Allison sporting her map of the human genome t-shirt (courtesy of AAAS) after returning from ScienceOnline 2010.
For months, I had watched the Facebook event, the #scio10 hashtag on Twitter, and the Wiki. I had my hotel roommate and a Google map of directions to each conference location. But it was a couple days before leaving for ScienceOnline 2010, and I was nervous. I had experienced blogger star-strucked-ness before, and I didn’t want to clam up during such a great opportunity to learn from some of the best science communicators out there.
Fortunately, I had nothing to worry about. ScienceOnline retained the “dinner party” feel you often get on Twitter, where the person sitting next to you, shaking your hand, or leading your session could be a book author, a trained scientist, or someone from one of the many institutions and organizations in the Research Triangle Park area. All forms of participation were welcomed and rewarded, and I left feeling more connected to a community of science bloggers than I had before.
As a communication fellow at Research!America, I look through discussions about science communication through an advocacy lens. During the session “Rebooting Science Journalism in the Age of the Web,” Ed Yong of Not Exactly Rocket Science (I could listen to him talk, er, blog all day) asked whether the publication where science-related content even mattered anymore. “If it’s on the internet, people can find it,” he said.
For me, this raises issues of access: how can we create new advocates for research if the communicators aren’t pushing content to new audiences and instead pull them into a specialized community through blogs and other channels (thanks for BoraZ for this distinction)? I thought this question was answered constructively in David Kroll and Damond Nollan’s session on engaging underrepresented groups in online science media, where the discussion turned to using mobile phones and Facebook at historically black colleges and universities.
Who will be the next voice for research? There was so much potential among the ScienceOnline participants. I thought Anil Dash made a convincing case for Expert Labs, a new initiative supported by the American Association for the Advancement of Science which would serve as a filter for policymakers who seek answers from scientists and other experts, but may not know the right questions to ask.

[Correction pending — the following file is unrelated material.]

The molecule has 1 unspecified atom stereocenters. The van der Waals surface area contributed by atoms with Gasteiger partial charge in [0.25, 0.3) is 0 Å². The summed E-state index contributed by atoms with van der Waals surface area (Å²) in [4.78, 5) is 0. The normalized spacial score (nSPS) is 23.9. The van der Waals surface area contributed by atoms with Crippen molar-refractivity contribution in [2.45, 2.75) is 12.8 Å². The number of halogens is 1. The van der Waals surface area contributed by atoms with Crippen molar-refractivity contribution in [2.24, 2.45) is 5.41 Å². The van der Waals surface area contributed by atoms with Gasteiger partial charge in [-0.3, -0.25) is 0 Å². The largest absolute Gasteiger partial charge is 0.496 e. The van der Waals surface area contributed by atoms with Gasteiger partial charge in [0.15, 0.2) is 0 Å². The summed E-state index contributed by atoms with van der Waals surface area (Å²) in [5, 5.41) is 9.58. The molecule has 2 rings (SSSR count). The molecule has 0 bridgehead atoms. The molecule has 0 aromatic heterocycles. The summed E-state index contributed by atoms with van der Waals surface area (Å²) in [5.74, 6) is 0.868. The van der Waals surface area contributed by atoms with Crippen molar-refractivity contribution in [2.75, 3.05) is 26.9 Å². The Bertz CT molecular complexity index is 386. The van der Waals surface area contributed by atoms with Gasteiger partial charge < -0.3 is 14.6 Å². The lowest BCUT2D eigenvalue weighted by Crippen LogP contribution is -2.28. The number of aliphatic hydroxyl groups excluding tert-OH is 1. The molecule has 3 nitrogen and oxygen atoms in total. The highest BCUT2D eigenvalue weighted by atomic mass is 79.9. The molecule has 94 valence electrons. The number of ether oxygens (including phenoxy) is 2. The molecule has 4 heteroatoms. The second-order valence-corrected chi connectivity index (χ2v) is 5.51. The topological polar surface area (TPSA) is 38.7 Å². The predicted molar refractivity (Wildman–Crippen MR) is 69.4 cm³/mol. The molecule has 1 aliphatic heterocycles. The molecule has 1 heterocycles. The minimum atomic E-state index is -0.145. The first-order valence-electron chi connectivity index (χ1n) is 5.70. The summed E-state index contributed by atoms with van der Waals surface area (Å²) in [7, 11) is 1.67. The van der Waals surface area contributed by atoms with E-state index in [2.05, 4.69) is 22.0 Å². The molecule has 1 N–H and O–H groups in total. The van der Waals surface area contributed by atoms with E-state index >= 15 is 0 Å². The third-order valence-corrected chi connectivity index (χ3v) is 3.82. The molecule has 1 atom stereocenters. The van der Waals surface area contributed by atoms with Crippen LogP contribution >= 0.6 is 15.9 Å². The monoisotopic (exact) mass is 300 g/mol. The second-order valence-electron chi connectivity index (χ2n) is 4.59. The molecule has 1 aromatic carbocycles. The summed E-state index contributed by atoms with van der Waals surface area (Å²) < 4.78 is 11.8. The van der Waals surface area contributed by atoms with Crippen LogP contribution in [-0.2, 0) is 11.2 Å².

Additionally, Michael Specter, Friday’s keynote speaker and author of Denialism: How Irrational Thinking Hinders Scientific Progress, Harms the Planet, and Threatens Our Lives, ignited the conference with his impatience for misleading information about science, but reminded us throughout the weekend that he was dedicated to promoting scientific interest through his journalism. “Science is much bigger than special interest stories,” he responded to Ed Yong’s question above.
The diversity of the body of ScienceOnline made for lively sessions and informal conversations, and there are many themes not considered here. Based on the amount of content created during ScienceOnline--video, Twitter, blogs, images and Slideshare--I think you could spend a couple days sifting through it and feel as if you experienced the conference firsthand. All content should be marked with the #scio10 hashtag, so keep that in mind in your searching and posting.
Next up: ScienceOnline 2011!
Allison Bland is a communications fellow at Research!America and a graduate of McGill University with degrees in English and history of science. She has previously contributed to New Voices with posts on science education and how-to effectively use Twitter.